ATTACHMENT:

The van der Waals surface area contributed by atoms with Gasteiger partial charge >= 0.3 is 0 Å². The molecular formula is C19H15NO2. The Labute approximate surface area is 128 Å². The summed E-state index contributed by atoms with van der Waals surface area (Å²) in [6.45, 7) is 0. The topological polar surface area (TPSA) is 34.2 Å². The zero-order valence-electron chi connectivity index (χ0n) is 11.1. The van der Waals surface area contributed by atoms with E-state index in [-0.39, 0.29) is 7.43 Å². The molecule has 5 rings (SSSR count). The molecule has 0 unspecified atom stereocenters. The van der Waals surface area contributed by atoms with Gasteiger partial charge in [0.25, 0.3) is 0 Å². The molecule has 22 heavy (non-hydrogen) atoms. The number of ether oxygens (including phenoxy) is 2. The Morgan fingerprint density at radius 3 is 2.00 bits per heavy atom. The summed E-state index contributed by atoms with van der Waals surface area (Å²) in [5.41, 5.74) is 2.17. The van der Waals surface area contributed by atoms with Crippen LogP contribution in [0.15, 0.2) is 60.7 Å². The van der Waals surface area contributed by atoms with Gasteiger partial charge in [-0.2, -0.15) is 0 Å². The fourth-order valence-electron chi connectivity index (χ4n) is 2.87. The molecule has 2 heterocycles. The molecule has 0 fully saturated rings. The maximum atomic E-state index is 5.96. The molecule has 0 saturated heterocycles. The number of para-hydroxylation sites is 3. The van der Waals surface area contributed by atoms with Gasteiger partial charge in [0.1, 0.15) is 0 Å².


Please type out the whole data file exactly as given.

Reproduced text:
The van der Waals surface area contributed by atoms with Gasteiger partial charge >= 0.3 is 0 Å². The molecular formula is C19H15NO2. The Labute approximate surface area is 128 Å². The summed E-state index contributed by atoms with van der Waals surface area (Å²) in [6.45, 7) is 0. The topological polar surface area (TPSA) is 34.2 Å². The zero-order valence-electron chi connectivity index (χ0n) is 11.1. The van der Waals surface area contributed by atoms with E-state index in [-0.39, 0.29) is 7.43 Å². The molecule has 5 rings (SSSR count). The molecule has 0 unspecified atom stereocenters. The van der Waals surface area contributed by atoms with Gasteiger partial charge in [0.25, 0.3) is 0 Å². The molecule has 22 heavy (non-hydrogen) atoms. The number of ether oxygens (including phenoxy) is 2. The Morgan fingerprint density at radius 3 is 2.00 bits per heavy atom. The summed E-state index contributed by atoms with van der Waals surface area (Å²) in [5.41, 5.74) is 2.17. The van der Waals surface area contributed by atoms with Crippen LogP contribution in [0.15, 0.2) is 60.7 Å². The van der Waals surface area contributed by atoms with Gasteiger partial charge in [-0.2, -0.15) is 0 Å². The fourth-order valence-electron chi connectivity index (χ4n) is 2.87. The molecule has 2 heterocycles. The molecule has 0 fully saturated rings. The maximum atomic E-state index is 5.96. The molecule has 0 saturated heterocycles. The number of para-hydroxylation sites is 3. The van der Waals surface area contributed by atoms with Gasteiger partial charge in [0.1, 0.15) is 0 Å².